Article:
It is time that we ask the hard questions about who we are and what we do. Health care reform is upon us. Change is here. How do we want to be known? This is from my paper, Interpersonal Wisdom, the capacities and characteristics of the best talk therapists:
Let it Flow, The Philosophy of Becoming (1996).
“Whitaker the man and the teacher will continue to flow into the story of
our knowledge about human beings. His life, his thought, and his rapport
with human suffering will continue to be appreciated by new generations of
family therapists. As they grow tired of the endless models, new
approaches, and super techniques, in the end, they will yearn to find human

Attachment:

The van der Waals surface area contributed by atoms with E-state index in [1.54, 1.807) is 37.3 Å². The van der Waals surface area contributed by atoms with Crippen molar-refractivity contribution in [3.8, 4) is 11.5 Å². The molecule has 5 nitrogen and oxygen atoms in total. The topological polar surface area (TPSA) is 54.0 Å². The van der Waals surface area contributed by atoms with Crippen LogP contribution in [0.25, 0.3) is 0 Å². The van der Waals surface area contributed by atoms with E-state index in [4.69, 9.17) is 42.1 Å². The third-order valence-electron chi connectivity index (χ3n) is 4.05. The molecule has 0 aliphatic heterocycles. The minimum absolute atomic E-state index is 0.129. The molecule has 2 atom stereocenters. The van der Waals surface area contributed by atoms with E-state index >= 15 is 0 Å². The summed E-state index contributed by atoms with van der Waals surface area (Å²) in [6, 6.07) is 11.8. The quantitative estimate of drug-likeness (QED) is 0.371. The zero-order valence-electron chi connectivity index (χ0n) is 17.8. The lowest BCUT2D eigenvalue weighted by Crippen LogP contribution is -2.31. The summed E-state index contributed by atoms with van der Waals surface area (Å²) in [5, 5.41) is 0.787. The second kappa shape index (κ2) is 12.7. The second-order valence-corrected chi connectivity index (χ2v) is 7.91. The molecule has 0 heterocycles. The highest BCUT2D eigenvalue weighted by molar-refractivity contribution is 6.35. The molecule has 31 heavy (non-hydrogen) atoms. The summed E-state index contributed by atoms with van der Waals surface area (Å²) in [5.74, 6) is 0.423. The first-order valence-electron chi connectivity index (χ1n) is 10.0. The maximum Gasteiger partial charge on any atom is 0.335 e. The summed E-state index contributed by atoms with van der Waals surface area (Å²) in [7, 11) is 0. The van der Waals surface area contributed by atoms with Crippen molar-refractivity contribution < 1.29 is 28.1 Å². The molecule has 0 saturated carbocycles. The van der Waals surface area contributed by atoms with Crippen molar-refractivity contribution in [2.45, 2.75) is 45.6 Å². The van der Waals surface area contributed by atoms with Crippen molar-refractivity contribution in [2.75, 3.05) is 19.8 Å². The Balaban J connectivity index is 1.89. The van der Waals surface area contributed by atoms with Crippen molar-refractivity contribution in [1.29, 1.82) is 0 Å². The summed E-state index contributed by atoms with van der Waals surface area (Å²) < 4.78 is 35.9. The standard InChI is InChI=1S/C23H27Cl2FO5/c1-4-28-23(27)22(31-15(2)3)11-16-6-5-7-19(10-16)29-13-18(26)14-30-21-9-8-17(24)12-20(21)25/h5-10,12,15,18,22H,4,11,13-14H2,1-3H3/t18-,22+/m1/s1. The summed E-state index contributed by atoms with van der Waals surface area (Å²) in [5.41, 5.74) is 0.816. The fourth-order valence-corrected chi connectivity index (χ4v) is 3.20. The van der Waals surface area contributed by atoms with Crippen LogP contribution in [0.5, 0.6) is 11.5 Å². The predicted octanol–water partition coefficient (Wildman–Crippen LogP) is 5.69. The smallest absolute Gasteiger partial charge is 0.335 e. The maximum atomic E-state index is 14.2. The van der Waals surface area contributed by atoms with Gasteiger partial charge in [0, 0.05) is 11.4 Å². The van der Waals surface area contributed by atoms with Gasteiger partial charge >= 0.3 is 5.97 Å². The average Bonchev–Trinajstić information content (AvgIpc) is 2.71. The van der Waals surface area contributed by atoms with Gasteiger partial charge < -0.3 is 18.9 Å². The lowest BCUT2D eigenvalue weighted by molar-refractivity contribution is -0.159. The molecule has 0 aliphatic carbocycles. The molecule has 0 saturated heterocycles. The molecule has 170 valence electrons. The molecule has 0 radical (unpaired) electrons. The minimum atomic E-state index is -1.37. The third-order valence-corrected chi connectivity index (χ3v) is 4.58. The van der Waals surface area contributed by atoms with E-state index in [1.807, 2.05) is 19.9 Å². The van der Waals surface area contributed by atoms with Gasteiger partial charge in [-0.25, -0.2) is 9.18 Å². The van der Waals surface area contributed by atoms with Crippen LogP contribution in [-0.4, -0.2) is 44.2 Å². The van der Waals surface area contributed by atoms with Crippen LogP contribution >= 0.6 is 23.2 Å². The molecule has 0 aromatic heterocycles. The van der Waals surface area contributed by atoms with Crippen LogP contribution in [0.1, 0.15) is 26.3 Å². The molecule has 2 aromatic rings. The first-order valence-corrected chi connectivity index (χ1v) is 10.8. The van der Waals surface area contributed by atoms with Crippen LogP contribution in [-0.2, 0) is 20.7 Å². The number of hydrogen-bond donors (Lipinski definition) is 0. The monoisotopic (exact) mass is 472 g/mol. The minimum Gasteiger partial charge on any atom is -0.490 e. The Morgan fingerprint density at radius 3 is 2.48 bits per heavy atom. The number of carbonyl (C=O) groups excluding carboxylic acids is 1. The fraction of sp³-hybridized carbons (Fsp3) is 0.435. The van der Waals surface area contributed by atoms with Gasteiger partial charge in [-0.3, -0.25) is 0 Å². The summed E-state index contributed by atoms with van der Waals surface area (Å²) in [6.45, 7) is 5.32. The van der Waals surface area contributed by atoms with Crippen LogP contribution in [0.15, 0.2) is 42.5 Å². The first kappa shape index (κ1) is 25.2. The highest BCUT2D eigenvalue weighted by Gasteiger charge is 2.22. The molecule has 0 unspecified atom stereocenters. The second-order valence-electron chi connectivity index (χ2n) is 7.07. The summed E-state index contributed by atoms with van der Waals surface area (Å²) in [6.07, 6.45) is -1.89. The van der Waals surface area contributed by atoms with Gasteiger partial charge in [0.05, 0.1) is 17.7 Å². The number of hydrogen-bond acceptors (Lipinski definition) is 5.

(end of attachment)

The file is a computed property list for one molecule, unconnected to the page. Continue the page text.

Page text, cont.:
beings and their qualities in the real world and not in the microscope.
Whitaker’s legacy will be revealed even by those who kept their distance
during his lifetime, labeling him as “bizarre” and “irrational.” Carl was
a pioneer in family therapy, a giant, who did not allow himself to be
seduced into creating a myth around his personality. He died without any
official disciples, but he trained a multitude of therapists around the
world, sometimes unbeknownst to them, with the power of integrity and
coherence. He taught us more about life than about techniques. He taught
us about the search for ourselves and our own spiritual essence, through
the experience of suffering and solitude.